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Abstract

Table of Contents

Part I

Part II

Part III

Part IV

Part V

Part VI

Part VII

Part VIII


     

Part VII: The Compelling Logic of the Plan of Salvation: The Difference Between SIN and SINS

Chapter 1

Sin and Sins

     THE ENTRANCE OF this disease or sickness which brought with it the penalty of physical mortality as well as an inheritable predisposition to sinful behaviour, is recorded in Genesis 2:8-17 and Genesis 3:1-24. First, we are told that Adam, after being formed of the dust of the ground was placed in a garden paradise in which two trees were singled out for special attention. No prohibition was attached to one tree, the Tree of Life, until after the Fall. The fruit of the other tree was forbidden, it being expressly stated that in the day Adam and Eve ate of it they would die. The penalty is set forth in the Hebrew in a way different from English. In the Authorized Version it is rendered, "Thou shalt surely die"; in the original it is more literally, "Dying, thou shalt die." This arrangement of the wording may be intended to emphasize the penalty of disobedience, but it is also possible that it would be best rendered into English as "Thou shalt begin to die." Whatever may be the precise meaning, the end result is clear. Eating the fruit introduced into man's body some toxic substance which disturbed its operation and ultimately brought him to the grave.
     The Tree of Life, if we are to be guided by a statement in Revelation 22:2, had something about it which could have supplied an antidote to the poison ingested with the forbidden fruit. From Genesis 3:22-24 it is clear that God could not allow fallen man to make use of this antidote under any circumstances. The reason for this is that by the very act of yielding to temptation and disobeying God's express command, Adam had destroyed once for all the purity and perfection of his spirit. He had, in fact, become a fallen creature both physically and spiritually, a creature quite unlike all God's other creatures. Had he been allowed to recover his physical immortality by eating of the Tree of Life, he would have condemned himself either to living on forever (Genesis 3:22) with a corrupted spiritual nature, or ending it by deliberately taking his own life. In this light, physical death was God's merciful

     pg 1 of 10      

provision. Thus, sin entered by man, and by sin death entered into human experience. . . .  And so death passed upon all men, for it is clear that all men die. (see Romans 5:12).
     Whatever the nature of this poison was, it must in some way have reached Adam's seed, for he passed it on to his children, who were born mortals, as all men have been since. This circumstance is important from a genetic point of view for it necessarily involves the inheritance of an acquired characteristic, the characteristic being mortality. Nothing was said to Adam about dying until he was commanded not to eat the forbidden fruit, and there is no reason to suppose that he would have died if he had not done so. Adam therefore acquired a characteristic, physical mortality, and passed that condition of mortality on to his descendants.
     This physical corruption, which throughout the subsequent centuries of human history has gradually reduced the life span of man to a few score years at the best, has had an equally disastrous effect upon the human spirit. Though chemical in nature when first introduced into Adam's body, the poison had some disturbing effect which was thereafter inherited by all Adam's descendants. Consequently, as the individual matures, it is his nature to be inescapably predisposed to rebellion against God. It is no longer possible for man to render perfect obedience to the law of God. The innocence of childhood which ought to mature into virtue becomes, alas, guilt instead. On this account the law failed because of the weakness of the flesh (Romans 8:3).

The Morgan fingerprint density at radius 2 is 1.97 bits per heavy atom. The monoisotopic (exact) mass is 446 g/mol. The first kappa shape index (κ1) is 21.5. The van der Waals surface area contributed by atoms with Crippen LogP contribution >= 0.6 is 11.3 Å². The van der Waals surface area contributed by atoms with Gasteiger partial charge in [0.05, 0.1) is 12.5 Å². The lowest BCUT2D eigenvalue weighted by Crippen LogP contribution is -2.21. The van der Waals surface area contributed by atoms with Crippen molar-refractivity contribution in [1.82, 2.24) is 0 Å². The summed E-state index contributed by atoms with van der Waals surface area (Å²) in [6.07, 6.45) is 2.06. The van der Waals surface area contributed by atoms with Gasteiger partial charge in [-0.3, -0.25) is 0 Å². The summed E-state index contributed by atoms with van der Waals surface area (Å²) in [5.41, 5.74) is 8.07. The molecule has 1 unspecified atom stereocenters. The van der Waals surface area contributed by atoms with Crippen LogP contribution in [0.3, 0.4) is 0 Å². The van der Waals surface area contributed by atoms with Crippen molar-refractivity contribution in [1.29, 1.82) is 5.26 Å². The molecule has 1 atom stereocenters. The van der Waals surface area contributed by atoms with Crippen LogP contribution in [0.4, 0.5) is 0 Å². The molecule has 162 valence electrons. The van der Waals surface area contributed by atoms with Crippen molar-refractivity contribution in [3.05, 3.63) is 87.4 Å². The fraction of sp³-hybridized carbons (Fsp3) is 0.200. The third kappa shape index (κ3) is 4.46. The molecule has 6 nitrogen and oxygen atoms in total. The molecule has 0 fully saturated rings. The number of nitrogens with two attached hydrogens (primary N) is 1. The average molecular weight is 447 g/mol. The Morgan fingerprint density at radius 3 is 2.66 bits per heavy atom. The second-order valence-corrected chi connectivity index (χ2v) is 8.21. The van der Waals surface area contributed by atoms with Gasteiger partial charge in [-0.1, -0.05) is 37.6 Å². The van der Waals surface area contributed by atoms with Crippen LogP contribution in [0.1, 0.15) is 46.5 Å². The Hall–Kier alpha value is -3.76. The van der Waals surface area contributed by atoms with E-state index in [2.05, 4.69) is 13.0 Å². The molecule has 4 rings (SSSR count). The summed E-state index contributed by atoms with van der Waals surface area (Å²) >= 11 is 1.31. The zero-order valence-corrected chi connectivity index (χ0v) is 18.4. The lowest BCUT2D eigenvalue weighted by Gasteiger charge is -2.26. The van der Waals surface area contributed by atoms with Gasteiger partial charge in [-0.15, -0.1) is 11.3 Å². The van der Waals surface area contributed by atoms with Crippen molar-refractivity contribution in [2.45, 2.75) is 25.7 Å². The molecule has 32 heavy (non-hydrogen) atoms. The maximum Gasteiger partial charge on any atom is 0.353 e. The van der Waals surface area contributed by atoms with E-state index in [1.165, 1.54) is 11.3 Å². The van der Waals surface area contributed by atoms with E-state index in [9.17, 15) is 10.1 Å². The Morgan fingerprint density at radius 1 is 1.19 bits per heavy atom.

What began as a fatal poisoning of the human body has become a fatal poisoning of the human spirit. This tragic spiritual sickness which brings to nought all human aspirations after holiness, has been termed "Original Sin."
     It is a curious fact that Christian scholars have paid very little attention to its basic physical or chemical origin. Luther was perceptive enough to discern the significance of the circumstances of the events in Eden and of the special emphasis in the record placed upon the seed of the woman rather than the seed of the man. He said,
(2) "Through the fall of Adam sin entered into the world, and all men in Adam have consequently sinned. For the paternal sperm (i.e., seed) conveys the corruption from generation to generation." And again, according to Tertullian, (3) "The soul has its sinful condition as a result of its relation with Adam. Our race is infected . . . with sin which has become so to speak a natural element in mankind." The idea that a poison is

2. Luther: in A History of Christian Thought, J. L. Neve, Muhlenberg Press, Philadelphia, 1946, vol.1, p 230.
3. Tertullian: in Neve. ref.2. p.139.

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responsible was voiced by Franz Volkmar Reinhard (1753-1812) (4) in his System of Christian Morals, who explained the Fall as a kind of poisoning and hereditary sin as the inheritance of a poisoned constitution. Like many others who shared his views, he held that the disposition to sinfulness arose in this way but that it is only on account of "actual sins" in which free self-determination is involved that man allows his sinful disposition to realize itself.
     The Thirty-nine Articles of the Church of England (Article ix) states:

     Original sin standeth not in the imitation of Adam but it is the fault and corruption of the nature of every man who naturally is engendered of the offspring of Adam, whereby man is . . . of his own nature inclined to evil so that the flesh lusteth always contrary to the spirit . . . And this infection of nature doth remain in them that are regenerated.